Delaware’s SEED program: Free college education — or a free ride?

Mark Brainard Photo by .

Mark Brainard

DOVER — In May, Tennessee gained significant attention with the signing of the Tennessee Reconnect Act, making community college “free” for all in the state.

That follows the passage of a 2014 measure giving recent high school graduates access to free community college.

For those bills, Tennessee has been heralded by some for being the first state to make community college cost-free.

Not so fast, says Delaware Technical Community College President Mark Brainard.

Delaware has had a program allowing many students to attend community college at no cost to them for the past 11 years. More than 9,000 students have taken advantage of it.

The Student Excellence Equals Degree, or SEED, program enables Delawareans who graduate from high school to enter DelTech the following fall and receive free tuition as long as they meet certain conditions.

“It’s a win-win-win-win all over,” Dr. Brainard insists. “Delaware families are winning because they have a tremendous opportunity to benefit from a pretty significant investment that the state is making in young people.”

But, Sen. Colin Bonini, R-Dover, questions why taxpayers are picking up the tab for students who could probably afford to pay to attend DelTech themselves.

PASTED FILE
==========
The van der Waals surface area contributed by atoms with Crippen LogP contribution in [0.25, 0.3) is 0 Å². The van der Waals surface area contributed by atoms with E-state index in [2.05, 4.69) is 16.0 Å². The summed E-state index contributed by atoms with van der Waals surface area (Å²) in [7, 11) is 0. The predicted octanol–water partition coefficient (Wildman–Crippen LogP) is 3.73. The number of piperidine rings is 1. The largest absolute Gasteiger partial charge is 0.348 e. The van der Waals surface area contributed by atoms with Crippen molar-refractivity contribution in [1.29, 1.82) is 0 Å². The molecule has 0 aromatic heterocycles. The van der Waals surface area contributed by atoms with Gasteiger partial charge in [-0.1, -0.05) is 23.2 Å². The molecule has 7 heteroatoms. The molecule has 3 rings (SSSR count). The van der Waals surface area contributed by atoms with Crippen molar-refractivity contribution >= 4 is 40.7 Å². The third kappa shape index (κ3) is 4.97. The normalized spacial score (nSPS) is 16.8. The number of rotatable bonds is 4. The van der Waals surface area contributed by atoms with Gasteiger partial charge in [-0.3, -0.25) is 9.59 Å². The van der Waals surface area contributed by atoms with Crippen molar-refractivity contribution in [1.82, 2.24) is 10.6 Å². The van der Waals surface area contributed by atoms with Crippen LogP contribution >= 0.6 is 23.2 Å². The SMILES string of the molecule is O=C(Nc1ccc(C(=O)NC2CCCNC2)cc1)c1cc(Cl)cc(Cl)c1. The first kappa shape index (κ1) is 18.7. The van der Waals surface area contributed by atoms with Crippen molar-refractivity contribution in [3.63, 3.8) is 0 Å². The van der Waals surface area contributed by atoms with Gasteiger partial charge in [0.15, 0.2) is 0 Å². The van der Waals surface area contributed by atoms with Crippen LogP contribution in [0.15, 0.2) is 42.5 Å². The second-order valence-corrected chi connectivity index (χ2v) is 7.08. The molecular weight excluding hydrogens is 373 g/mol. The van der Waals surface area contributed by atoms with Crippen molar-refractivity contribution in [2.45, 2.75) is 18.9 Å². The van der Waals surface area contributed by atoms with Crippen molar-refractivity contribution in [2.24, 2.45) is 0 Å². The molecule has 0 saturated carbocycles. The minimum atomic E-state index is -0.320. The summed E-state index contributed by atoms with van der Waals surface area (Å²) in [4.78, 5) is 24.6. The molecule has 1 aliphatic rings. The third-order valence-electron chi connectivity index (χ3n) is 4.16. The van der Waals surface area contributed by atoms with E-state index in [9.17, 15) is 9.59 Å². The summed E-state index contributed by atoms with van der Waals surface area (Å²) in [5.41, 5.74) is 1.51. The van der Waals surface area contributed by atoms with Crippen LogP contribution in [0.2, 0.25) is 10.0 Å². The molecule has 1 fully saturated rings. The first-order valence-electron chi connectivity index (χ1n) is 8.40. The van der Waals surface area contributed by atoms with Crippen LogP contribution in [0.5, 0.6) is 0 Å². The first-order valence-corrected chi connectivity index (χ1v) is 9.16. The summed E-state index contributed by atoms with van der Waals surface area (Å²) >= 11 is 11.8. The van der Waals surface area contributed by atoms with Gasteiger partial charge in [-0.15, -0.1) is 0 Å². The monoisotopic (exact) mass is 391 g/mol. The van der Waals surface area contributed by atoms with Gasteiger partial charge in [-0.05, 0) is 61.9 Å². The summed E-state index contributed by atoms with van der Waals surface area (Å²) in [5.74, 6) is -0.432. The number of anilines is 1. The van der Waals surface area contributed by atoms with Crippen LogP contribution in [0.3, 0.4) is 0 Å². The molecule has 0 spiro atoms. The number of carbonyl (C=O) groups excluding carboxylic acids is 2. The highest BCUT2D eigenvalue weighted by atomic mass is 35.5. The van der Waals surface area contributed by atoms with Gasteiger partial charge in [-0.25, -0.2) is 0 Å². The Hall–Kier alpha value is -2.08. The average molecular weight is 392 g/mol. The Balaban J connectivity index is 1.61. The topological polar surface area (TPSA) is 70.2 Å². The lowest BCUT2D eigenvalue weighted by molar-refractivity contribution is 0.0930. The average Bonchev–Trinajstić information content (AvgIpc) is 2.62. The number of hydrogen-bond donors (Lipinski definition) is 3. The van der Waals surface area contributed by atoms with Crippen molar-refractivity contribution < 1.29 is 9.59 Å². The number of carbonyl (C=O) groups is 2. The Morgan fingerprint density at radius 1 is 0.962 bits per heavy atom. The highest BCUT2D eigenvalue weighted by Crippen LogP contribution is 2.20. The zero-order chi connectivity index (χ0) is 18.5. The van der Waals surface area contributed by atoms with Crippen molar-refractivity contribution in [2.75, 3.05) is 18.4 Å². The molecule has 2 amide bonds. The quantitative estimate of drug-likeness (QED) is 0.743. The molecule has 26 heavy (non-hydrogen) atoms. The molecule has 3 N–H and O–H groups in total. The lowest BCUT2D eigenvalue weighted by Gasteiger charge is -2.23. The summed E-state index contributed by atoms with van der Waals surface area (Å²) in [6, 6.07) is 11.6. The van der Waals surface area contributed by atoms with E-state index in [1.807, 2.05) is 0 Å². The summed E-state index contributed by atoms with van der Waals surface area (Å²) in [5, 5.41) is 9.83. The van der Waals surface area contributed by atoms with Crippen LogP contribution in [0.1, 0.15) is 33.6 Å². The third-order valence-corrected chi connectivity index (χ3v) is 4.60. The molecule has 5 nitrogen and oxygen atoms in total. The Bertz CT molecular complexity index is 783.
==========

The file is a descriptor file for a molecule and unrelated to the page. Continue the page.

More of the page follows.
“If you’re in need, there are programs to help you, and if you are not in need, why are taxpayers responsible for paying?” he asked.

He was the only lawmaker to vote against the final version of the SEED bill in 2005.

Dr. Brainard, on the other hand, believes “young people are benefiting because they’re getting positive messages from the state of Delaware at very early ages that if you work hard, you get good grades, you stay out of trouble, you can go to college for free. And that’s a pretty powerful message.

“And the state’s businesses and employers are winning out of this because the SEED Scholarship is an investment in the workforce, and as I said, I think the state of Delaware as a community is benefiting because any time we enhance the number of people getting a college degree, I mean, we all benefit from that.”

To qualify for SEED, Delaware students must attend DelTech after graduating from a First State high school. They must have graduated with, depending on the school’s grading system, a grade point average of at least 2.5 (where 4.0 is straight A’s), an 80 on a 100-point scale or a C-plus letter grade.

Applicants must be full-time students, meaning they are taking at least 12 credits per semester, and they cannot have any felony convictions.

Home-schooled students are also eligible: They must submit an academic transcript or post an SAT score of 1350 or ACT score of 19.

Students who are illegally residing in the state can benefit from SEED as well, with many of the same requirements as Delaware citizens. They must also submit a notarized form certifying their immigration status and stating they plan to become a legal resident once eligible.

Every applicant is required to complete financial aid forms, and if financial aid covers the entire cost of tuition, SEED does not apply. Because all funding for SEED comes from the state’s General Fund, the state effectively saves money with every SEED-eligible student who receives a Pell Grant.